This year I've been giving talks all over the place, pointing out some cool features of Git that I've found aren't super well known and writing up some of these features here. Previously I've written about worktrees, large repository features and a few other things.

Today I want to show you a really handy way to incorporate fixups into a series of commits using git commit --fixup and git rebase --autosquash.

But first, let's take a look at the problem that this is designed to solve.

A Series of Patches

As you may or may not know, Git actually doesn't store patches or changesets, it stores snapshots. However, lots of Git commands can convert a list of them into the differences between each one, which makes it seem like each commit is a patch.

What makes things a little more confusing is that the commit message generally describes this difference, rather than the actual data that it points to.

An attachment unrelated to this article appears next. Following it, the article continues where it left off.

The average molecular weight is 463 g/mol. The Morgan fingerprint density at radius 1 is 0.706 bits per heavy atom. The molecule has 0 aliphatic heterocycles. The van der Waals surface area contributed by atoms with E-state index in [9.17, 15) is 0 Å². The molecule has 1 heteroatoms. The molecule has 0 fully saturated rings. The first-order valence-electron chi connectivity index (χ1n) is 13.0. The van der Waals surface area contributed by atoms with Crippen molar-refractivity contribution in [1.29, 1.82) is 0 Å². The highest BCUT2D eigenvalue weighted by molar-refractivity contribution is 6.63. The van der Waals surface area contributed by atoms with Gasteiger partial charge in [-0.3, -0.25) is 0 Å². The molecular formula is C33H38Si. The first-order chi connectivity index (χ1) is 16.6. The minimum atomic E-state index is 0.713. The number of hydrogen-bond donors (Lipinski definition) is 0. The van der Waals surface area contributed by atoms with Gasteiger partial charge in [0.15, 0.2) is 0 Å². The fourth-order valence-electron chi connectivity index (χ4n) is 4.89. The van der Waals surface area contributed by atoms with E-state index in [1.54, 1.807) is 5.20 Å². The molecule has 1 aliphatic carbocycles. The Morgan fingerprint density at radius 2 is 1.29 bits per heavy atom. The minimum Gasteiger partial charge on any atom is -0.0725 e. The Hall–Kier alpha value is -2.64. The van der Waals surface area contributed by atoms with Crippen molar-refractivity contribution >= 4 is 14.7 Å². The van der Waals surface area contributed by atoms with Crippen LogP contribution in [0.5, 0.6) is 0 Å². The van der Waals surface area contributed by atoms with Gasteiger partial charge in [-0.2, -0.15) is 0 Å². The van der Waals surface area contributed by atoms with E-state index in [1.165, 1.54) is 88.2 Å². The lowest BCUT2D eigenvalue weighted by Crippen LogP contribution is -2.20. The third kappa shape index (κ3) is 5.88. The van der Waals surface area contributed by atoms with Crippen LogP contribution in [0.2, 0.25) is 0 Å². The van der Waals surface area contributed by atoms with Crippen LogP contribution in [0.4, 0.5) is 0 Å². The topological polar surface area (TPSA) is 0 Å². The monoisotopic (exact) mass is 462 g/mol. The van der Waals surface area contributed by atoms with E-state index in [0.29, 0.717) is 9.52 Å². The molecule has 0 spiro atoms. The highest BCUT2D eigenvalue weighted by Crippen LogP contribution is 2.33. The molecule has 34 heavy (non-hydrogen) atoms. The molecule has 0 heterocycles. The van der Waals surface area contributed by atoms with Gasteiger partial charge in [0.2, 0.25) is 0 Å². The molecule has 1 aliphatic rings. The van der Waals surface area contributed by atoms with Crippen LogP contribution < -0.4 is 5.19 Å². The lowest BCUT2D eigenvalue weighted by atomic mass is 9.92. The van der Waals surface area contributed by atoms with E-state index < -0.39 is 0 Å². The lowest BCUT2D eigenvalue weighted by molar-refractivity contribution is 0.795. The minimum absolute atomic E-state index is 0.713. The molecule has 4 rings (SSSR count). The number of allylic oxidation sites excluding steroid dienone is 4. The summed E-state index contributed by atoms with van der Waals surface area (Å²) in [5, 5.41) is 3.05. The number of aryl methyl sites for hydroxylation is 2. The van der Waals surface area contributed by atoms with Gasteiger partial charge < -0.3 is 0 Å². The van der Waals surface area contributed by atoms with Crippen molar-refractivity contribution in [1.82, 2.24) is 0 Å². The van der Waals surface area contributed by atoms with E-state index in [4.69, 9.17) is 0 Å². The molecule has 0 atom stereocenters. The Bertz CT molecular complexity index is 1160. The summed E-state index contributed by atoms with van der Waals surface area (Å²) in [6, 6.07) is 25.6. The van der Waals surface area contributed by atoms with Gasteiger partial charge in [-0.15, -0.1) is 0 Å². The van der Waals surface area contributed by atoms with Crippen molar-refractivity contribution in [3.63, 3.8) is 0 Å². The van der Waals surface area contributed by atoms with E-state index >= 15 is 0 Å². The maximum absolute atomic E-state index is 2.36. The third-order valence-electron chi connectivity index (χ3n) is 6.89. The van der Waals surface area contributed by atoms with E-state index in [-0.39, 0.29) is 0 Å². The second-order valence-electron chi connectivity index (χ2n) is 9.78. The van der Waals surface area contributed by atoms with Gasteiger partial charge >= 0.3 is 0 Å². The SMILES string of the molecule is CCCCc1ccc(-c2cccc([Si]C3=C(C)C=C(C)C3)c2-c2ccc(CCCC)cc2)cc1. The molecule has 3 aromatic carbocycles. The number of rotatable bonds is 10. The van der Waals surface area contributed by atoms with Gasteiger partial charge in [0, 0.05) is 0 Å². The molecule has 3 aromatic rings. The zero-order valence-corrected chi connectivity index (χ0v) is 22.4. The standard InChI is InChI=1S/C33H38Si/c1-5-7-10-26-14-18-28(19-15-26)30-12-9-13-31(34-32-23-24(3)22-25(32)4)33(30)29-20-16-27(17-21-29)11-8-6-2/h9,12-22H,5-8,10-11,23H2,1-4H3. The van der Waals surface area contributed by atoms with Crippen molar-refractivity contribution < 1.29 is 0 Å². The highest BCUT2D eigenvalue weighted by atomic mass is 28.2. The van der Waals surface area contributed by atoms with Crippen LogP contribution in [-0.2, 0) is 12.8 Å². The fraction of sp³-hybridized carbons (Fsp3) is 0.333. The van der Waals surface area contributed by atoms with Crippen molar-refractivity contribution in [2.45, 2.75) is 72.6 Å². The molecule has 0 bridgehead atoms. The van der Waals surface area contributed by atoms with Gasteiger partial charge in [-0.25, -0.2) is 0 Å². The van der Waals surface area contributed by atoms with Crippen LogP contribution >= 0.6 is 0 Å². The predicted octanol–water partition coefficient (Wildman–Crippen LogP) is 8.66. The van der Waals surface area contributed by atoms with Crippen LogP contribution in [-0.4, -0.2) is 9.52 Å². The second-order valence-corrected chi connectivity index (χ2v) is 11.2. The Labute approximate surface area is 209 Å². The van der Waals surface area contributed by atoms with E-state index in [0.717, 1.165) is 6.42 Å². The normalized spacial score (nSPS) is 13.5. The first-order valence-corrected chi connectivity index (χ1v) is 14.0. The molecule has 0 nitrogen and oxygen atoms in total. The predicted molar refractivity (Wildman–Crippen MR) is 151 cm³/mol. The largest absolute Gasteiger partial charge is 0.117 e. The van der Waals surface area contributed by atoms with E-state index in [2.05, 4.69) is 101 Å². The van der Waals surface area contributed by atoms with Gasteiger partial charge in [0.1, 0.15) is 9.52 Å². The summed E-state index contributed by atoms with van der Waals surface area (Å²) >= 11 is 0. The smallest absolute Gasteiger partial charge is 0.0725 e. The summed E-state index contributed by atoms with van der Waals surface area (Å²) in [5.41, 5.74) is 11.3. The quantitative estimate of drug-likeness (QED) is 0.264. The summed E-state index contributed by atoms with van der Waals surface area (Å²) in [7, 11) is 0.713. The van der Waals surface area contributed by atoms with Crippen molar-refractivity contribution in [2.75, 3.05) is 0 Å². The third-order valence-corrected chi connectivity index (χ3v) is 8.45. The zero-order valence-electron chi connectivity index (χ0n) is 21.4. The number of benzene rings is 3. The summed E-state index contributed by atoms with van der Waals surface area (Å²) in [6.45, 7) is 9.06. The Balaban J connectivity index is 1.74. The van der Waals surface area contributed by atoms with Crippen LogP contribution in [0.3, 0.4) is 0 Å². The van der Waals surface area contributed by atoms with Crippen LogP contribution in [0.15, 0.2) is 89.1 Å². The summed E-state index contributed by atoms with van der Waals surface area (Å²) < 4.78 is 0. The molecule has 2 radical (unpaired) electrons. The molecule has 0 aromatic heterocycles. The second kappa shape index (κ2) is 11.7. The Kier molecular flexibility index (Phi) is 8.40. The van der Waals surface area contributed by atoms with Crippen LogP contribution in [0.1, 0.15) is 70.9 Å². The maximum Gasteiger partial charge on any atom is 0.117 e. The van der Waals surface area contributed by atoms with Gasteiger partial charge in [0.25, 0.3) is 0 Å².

This is more or less what Git was originally written to do, keep a series of snapshots of the Linux kernel and easily convert them into a series of patches that can easily be e-mailed to a mailing list and re-applied locally.

So this is the generally intended original workflow of a Git user. You make a change and document it. You make another change and document it. Then you use git send-email to mail those changes to the mailing list for feedback.

Today this is often done as a branch with a Pull Request on GitHub, but the idea is the same: you have commits that describe your changes that people can inspect in isolation.

If you're using GitHub and PRs to collaborate on changes, it's possible that you think of the atomic unit of work as the branch rather than the commit for this reason. That the PR description is actually what's most important, not individual commit messages, largely because GitHub makes the PR reviewable and not individual commits. Whereas in mailing lists, the individual commits are quite important for review purposes.